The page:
Eggers has been described, with a straight face, as “post-postmodern”, and it may be worth examining in what tradition he is now writing. Modernism sought to evoke life’s cruelties by denying the euphemistic forms and structures of fiction, and postmodernism responded by ironically highlighting those same structures to demonstrate their artificiality. Both approaches can now seem contrived and stylised. Eggers, who has certainly produced contrived work in the past, has now offered something more substantial. 

Read full review

Max Liu, The Independent on Sunday

The King’s embryonic city appeals to Alan’s longing to be present “at the beginning of something”, to enact part of the pioneering that’s enshrined in American mythology. But his inconsistencies limit the reader’s sympathy: Alan is incapable of imagining any alternative socio-economic system to the one that’s ruining him, and he lacks interests. Boredom is “at once exasperating and alluring”, so why doesn’t he read a book? Does Eggers believe that to have his character do so would be unrealistic?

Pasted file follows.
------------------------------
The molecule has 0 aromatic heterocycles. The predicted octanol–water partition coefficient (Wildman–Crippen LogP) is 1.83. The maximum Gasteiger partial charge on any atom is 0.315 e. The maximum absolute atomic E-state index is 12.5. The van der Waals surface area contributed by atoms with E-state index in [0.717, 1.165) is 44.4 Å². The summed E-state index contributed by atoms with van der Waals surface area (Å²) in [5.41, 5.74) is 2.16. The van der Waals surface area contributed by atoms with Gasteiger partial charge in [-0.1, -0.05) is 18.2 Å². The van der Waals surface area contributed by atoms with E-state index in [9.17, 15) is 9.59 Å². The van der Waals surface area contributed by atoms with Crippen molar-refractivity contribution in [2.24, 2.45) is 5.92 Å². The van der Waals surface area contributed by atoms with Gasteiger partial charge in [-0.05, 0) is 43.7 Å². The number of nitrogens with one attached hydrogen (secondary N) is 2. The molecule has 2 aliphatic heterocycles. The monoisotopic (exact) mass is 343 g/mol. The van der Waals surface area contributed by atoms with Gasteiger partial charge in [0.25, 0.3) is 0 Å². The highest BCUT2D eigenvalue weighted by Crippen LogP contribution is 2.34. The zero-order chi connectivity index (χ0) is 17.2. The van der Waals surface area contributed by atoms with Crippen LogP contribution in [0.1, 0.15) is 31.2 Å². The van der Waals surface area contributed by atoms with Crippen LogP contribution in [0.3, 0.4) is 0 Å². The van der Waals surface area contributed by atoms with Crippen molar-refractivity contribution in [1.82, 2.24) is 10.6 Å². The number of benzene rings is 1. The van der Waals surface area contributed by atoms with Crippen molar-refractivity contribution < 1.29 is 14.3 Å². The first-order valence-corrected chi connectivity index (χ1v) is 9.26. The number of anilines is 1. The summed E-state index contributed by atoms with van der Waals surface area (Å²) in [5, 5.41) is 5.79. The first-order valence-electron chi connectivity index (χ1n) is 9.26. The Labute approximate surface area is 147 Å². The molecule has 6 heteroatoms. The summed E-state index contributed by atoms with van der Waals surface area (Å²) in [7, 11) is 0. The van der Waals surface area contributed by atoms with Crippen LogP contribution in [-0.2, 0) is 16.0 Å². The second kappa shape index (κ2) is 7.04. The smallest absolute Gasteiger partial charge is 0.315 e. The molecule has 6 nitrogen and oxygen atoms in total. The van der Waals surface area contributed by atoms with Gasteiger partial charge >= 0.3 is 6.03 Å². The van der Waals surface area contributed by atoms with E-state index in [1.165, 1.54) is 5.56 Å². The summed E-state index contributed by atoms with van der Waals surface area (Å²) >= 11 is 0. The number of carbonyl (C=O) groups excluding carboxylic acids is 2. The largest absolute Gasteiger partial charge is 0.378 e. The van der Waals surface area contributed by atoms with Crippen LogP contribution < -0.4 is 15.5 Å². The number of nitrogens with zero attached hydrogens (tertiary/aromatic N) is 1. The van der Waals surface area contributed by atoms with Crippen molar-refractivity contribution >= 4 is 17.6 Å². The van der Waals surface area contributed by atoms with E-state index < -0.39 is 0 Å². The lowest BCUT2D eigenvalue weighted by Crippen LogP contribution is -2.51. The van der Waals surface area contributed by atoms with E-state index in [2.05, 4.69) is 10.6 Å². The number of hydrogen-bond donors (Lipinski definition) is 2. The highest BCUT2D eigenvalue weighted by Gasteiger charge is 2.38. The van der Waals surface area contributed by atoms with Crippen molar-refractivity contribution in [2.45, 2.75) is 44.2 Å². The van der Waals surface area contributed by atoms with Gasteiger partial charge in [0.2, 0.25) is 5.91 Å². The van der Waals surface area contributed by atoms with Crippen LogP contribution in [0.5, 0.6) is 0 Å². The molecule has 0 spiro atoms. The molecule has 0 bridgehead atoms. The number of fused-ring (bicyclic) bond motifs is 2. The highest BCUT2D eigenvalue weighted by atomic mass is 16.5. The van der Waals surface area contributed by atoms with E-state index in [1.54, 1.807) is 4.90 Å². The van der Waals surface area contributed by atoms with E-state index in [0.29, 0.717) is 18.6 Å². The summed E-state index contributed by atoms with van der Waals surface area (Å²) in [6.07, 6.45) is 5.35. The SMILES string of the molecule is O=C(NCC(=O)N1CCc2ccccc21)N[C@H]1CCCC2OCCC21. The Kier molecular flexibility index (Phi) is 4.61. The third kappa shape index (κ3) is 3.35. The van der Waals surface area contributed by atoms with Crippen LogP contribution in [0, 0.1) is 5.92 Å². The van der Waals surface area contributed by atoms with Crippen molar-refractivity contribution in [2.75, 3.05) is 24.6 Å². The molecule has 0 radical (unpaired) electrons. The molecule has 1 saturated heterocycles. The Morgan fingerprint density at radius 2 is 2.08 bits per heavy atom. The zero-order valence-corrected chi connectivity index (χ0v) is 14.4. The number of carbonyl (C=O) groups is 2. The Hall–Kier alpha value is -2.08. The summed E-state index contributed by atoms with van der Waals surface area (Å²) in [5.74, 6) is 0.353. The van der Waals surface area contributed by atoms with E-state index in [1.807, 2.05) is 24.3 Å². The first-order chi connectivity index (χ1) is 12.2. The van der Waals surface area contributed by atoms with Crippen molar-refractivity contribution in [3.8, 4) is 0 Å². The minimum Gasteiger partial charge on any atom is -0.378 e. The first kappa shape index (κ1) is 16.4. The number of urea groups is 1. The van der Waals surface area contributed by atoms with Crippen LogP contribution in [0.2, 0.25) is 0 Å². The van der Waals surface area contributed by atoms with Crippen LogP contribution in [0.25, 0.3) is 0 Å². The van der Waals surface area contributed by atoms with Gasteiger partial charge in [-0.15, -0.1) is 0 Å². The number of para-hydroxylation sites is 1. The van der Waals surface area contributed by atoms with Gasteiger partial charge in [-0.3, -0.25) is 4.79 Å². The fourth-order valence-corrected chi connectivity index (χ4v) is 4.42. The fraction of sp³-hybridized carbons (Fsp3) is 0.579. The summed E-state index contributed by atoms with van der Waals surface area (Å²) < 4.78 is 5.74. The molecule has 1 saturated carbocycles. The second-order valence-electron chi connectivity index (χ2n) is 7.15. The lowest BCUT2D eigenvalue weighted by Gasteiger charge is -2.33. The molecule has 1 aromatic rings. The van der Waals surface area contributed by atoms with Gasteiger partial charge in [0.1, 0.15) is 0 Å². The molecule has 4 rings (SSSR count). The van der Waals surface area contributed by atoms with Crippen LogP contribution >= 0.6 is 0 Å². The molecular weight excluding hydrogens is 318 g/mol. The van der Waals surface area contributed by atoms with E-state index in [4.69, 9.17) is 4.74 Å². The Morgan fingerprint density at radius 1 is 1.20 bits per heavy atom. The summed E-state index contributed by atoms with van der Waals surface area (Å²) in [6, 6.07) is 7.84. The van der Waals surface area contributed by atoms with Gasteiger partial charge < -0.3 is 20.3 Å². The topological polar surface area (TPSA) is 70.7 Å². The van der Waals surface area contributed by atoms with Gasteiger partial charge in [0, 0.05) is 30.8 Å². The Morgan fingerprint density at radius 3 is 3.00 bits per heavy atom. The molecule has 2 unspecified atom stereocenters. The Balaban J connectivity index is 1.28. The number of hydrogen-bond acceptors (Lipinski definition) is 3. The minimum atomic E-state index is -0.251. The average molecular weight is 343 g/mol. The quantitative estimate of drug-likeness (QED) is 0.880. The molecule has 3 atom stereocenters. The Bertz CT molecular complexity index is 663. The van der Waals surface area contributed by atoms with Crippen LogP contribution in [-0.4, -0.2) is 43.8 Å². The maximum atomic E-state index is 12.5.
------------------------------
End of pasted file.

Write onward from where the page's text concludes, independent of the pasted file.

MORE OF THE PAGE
Read full review

Sarah Churchwell, The New Statesman

There is no doubt about Eggers’s talent: he is one of the most inter – esting and energetic young (-ish) American writers around and his first novel in a decade is intelligent, entertaining and full of finely observed impressions. However, its lament for a lost dream of real Americans making real things is at the very least deeply nostalgic.

Read full review